- Capacity – Some users will not access Digital channels for reasons of education or aptitude. Even some of those who could may still need support to engage fully, owing to disability or other vulnerabilities
- Skills – Many who would have little problem filling in a form online may find video conferencing or confidently using the latest apps more challenging than a Digital ‘insider’ would.
- Motivation – Without the right incentives, citizens may not interact digitally with the frequency process designers expect. Understanding end-users’ service journeys and assessing where Digital would enhance their experience – and where it would prove alienating – are key to driving take up. Cultural and generational factors are particularly important here.
Poorly designed Digital services, which fail to anticipate problematic customer experiences, can generate additional costs and poor headlines rather than business benefits. Many will require afterthought bolt-on solutions even to accommodate the digitally able. For the digitally excluded, access problems can be fundamental and complex to overcome. Solutions for them are rarely easily achieved after the event.
The NAO’s recent Central Government Staff Costs report suggests that savings anticipated in the UK Government’s Digital transformation programmes may not be sustainable over the longer term. This may be due to the failure to factor all the desires and needs of potential users into design and to fully anticipate the challenges of reaching the excluded. A seemingly cheaper service which fails isn’t really a cheaper service at all. Government’s reputation suffers. More importantly the citizens for whom the services have been designed in the first place suffer too.
The right approach – Digital inclusion and assistance by default
Public sector organisations must proactively ‘catch’ all citizens in scope of their new services, and ‘nudge’ as many as possible into Digital channels where appropriate. This requires a multi-dimensional approach to identify, predict, measure and manage likely demand, and reach potentially excluded users. Indeed, Digital services should be designed with these users in mind from the outset. Digital inclusion (for those that could probably engage online with a little support) or assisted Digital (for those who can’t or won’t), both require realistic mechanisms for consistent citizen access that encourage take up.
Building deep knowledge of all the users Digital services are intended for, and understanding the factors influencing their behaviour, can promote robust design, ensure accurate modelling of business case assumptions, and help track service take up. Customer segmentation can embed users’ differing and evolving requirements and access challenges in the Digital service design, helping determine the additional support needed in those instances where Digital does not provide the complete solution. Importantly, the framework this provides will enable services to ‘learn’ more about their users, and flex and adapt as user needs change. Adopting these approaches in the planning phase and throughout the life of a Digital channel will maximise uptake, build citizen trust through a superior customer experience, and ensure that those who need more specialised support receive it.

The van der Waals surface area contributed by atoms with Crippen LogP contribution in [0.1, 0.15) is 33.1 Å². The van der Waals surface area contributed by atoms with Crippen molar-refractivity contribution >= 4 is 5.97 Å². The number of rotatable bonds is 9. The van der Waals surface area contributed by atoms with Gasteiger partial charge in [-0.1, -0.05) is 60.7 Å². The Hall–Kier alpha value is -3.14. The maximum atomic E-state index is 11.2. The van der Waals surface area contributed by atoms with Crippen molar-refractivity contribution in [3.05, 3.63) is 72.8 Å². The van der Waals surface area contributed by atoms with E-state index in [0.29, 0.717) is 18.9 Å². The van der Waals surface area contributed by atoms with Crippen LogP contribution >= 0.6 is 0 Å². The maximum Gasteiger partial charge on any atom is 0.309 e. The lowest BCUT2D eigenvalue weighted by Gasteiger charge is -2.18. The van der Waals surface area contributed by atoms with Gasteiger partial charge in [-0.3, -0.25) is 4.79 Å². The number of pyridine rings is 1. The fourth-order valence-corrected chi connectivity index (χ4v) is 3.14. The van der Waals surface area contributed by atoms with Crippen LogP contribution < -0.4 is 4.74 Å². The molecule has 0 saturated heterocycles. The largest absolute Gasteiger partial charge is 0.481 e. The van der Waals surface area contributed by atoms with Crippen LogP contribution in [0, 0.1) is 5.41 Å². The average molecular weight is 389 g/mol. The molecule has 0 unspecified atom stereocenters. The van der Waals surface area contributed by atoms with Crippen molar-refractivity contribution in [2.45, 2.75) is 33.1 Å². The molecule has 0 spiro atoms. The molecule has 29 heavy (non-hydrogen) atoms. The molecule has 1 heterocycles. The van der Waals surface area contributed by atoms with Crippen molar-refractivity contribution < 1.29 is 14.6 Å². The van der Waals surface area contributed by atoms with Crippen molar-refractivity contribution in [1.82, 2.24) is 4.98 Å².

Successful approaches to inclusive and assisted Digital are service-specific. Some will need to retain mail, call-centre and face-to-face elements, or may require proxies (family and friends, or even dedicated professionals) to support vulnerable users. These components must be integrated with the Digital offering at the outset to maintain a coherent customer experience. And the now old, but little acted-on commonplace of public service reform bears repeating. People’s life-experiences do not map to the boundaries of government departments. Digital initiatives are more likely to succeed if they are fashioned around how people actually live. To provide joined up, simplified and responsive services for the critical events, needs and challenges citizens face almost invariably necessitates multi-agency approaches.
Empowering citizens to help themselves, through straightforward and well-signposted services, reduces the need for unnecessary and costly intermediation. But some will still need additional ‘ramps and side-guards’ to be able to play. These will range from early interventions, such as better Digital education, to access support, including complementary, well planned, non-Digital processes. Inclusion measures should underpin and be built into the costings of all Digital initiatives. Otherwise services will fail and predicted economies will prove false. Striking the right balance between Digital service provision and mediated support is key to enabling government to truly deliver on the Digital agenda.
Written by Stuart Robinson, Senior Manager at EY, as part of the MCA Year of Digital.